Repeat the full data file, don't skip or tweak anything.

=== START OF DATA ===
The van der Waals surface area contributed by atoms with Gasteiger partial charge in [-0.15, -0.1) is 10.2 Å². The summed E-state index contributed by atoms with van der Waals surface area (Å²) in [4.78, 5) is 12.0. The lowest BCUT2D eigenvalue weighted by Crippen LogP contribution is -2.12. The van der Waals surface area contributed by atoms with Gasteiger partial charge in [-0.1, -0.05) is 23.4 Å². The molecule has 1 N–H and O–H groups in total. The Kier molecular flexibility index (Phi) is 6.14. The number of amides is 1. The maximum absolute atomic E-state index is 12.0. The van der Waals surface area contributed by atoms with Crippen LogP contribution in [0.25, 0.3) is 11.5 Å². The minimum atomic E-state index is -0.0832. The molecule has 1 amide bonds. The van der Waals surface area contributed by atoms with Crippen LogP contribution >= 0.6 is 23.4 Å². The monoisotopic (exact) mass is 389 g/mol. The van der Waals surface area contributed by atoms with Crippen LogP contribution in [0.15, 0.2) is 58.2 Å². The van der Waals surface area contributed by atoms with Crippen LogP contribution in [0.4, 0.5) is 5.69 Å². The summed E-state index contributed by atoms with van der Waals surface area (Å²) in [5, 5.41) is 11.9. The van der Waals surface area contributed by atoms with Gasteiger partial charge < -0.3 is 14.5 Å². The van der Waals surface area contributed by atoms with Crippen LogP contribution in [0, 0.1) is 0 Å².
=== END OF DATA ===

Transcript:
The van der Waals surface area contributed by atoms with Gasteiger partial charge in [-0.15, -0.1) is 10.2 Å². The summed E-state index contributed by atoms with van der Waals surface area (Å²) in [4.78, 5) is 12.0. The lowest BCUT2D eigenvalue weighted by Crippen LogP contribution is -2.12. The van der Waals surface area contributed by atoms with Gasteiger partial charge in [-0.1, -0.05) is 23.4 Å². The molecule has 1 N–H and O–H groups in total. The Kier molecular flexibility index (Phi) is 6.14. The number of amides is 1. The maximum absolute atomic E-state index is 12.0. The van der Waals surface area contributed by atoms with Crippen LogP contribution in [0.25, 0.3) is 11.5 Å². The minimum atomic E-state index is -0.0832. The molecule has 1 amide bonds. The van der Waals surface area contributed by atoms with Crippen LogP contribution >= 0.6 is 23.4 Å². The monoisotopic (exact) mass is 389 g/mol. The van der Waals surface area contributed by atoms with Crippen LogP contribution in [0.15, 0.2) is 58.2 Å². The van der Waals surface area contributed by atoms with Crippen LogP contribution in [0.4, 0.5) is 5.69 Å². The summed E-state index contributed by atoms with van der Waals surface area (Å²) in [5, 5.41) is 11.9. The van der Waals surface area contributed by atoms with Gasteiger partial charge < -0.3 is 14.5 Å². The van der Waals surface area contributed by atoms with Crippen LogP contribution in [0, 0.1) is 0 Å².